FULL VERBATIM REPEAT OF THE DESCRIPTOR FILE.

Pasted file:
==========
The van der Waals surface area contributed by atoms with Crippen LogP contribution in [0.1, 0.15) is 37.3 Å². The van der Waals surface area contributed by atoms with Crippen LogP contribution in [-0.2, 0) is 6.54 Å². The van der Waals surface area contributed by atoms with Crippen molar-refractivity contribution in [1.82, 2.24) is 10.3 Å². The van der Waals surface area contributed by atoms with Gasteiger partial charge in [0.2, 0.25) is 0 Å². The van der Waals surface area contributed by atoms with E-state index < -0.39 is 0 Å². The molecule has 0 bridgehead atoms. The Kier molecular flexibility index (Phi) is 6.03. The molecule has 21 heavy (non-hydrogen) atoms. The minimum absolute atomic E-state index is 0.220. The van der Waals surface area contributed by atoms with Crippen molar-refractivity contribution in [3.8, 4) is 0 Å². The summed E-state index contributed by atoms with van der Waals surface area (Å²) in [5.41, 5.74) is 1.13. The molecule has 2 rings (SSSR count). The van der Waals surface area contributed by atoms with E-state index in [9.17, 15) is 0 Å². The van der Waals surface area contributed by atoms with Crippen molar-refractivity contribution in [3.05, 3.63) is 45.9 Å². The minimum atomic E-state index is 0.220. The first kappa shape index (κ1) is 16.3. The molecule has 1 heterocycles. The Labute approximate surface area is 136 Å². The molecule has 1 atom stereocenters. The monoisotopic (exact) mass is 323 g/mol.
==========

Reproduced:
The van der Waals surface area contributed by atoms with Crippen LogP contribution in [0.1, 0.15) is 37.3 Å². The van der Waals surface area contributed by atoms with Crippen LogP contribution in [-0.2, 0) is 6.54 Å². The van der Waals surface area contributed by atoms with Crippen molar-refractivity contribution in [1.82, 2.24) is 10.3 Å². The van der Waals surface area contributed by atoms with Gasteiger partial charge in [0.2, 0.25) is 0 Å². The van der Waals surface area contributed by atoms with E-state index < -0.39 is 0 Å². The molecule has 0 bridgehead atoms. The Kier molecular flexibility index (Phi) is 6.03. The molecule has 21 heavy (non-hydrogen) atoms. The minimum absolute atomic E-state index is 0.220. The van der Waals surface area contributed by atoms with Crippen molar-refractivity contribution in [3.8, 4) is 0 Å². The summed E-state index contributed by atoms with van der Waals surface area (Å²) in [5.41, 5.74) is 1.13. The molecule has 2 rings (SSSR count). The van der Waals surface area contributed by atoms with E-state index in [9.17, 15) is 0 Å². The van der Waals surface area contributed by atoms with Crippen molar-refractivity contribution in [3.05, 3.63) is 45.9 Å². The minimum atomic E-state index is 0.220. The first kappa shape index (κ1) is 16.3. The molecule has 1 heterocycles. The Labute approximate surface area is 136 Å². The molecule has 1 atom stereocenters. The monoisotopic (exact) mass is 323 g/mol.